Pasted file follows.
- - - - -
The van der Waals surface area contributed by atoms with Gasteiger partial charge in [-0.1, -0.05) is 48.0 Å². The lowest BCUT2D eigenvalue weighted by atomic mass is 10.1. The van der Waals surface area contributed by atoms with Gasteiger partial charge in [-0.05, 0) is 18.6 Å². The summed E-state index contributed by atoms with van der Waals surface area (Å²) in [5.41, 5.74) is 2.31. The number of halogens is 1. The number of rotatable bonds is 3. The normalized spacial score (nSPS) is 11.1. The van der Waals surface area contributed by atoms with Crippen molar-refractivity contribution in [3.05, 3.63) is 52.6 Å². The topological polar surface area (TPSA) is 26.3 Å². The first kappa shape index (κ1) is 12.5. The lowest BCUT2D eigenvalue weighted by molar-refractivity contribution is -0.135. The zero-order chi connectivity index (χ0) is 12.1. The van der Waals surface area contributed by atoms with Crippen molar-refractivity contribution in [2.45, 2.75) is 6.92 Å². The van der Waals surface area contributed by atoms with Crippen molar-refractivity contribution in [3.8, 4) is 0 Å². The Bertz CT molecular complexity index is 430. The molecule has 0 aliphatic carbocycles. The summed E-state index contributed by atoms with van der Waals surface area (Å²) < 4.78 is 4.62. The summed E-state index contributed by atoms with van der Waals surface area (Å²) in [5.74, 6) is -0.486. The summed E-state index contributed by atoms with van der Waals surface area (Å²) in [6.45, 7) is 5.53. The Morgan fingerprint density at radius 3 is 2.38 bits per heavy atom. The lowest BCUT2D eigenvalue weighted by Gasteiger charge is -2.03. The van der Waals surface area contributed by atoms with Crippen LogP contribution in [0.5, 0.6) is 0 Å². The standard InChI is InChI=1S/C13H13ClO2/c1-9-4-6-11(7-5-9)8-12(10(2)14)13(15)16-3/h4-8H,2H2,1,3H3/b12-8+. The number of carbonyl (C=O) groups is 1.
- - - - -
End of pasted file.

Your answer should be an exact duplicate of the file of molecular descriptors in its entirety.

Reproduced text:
The van der Waals surface area contributed by atoms with Gasteiger partial charge in [-0.1, -0.05) is 48.0 Å². The lowest BCUT2D eigenvalue weighted by atomic mass is 10.1. The van der Waals surface area contributed by atoms with Gasteiger partial charge in [-0.05, 0) is 18.6 Å². The summed E-state index contributed by atoms with van der Waals surface area (Å²) in [5.41, 5.74) is 2.31. The number of halogens is 1. The number of rotatable bonds is 3. The normalized spacial score (nSPS) is 11.1. The van der Waals surface area contributed by atoms with Crippen molar-refractivity contribution in [3.05, 3.63) is 52.6 Å². The topological polar surface area (TPSA) is 26.3 Å². The first kappa shape index (κ1) is 12.5. The lowest BCUT2D eigenvalue weighted by molar-refractivity contribution is -0.135. The zero-order chi connectivity index (χ0) is 12.1. The van der Waals surface area contributed by atoms with Crippen molar-refractivity contribution in [2.45, 2.75) is 6.92 Å². The van der Waals surface area contributed by atoms with Crippen molar-refractivity contribution in [3.8, 4) is 0 Å². The Bertz CT molecular complexity index is 430. The molecule has 0 aliphatic carbocycles. The summed E-state index contributed by atoms with van der Waals surface area (Å²) < 4.78 is 4.62. The summed E-state index contributed by atoms with van der Waals surface area (Å²) in [5.74, 6) is -0.486. The summed E-state index contributed by atoms with van der Waals surface area (Å²) in [6.45, 7) is 5.53. The Morgan fingerprint density at radius 3 is 2.38 bits per heavy atom. The lowest BCUT2D eigenvalue weighted by Gasteiger charge is -2.03. The van der Waals surface area contributed by atoms with Crippen LogP contribution in [0.5, 0.6) is 0 Å². The standard InChI is InChI=1S/C13H13ClO2/c1-9-4-6-11(7-5-9)8-12(10(2)14)13(15)16-3/h4-8H,2H2,1,3H3/b12-8+. The number of carbonyl (C=O) groups is 1.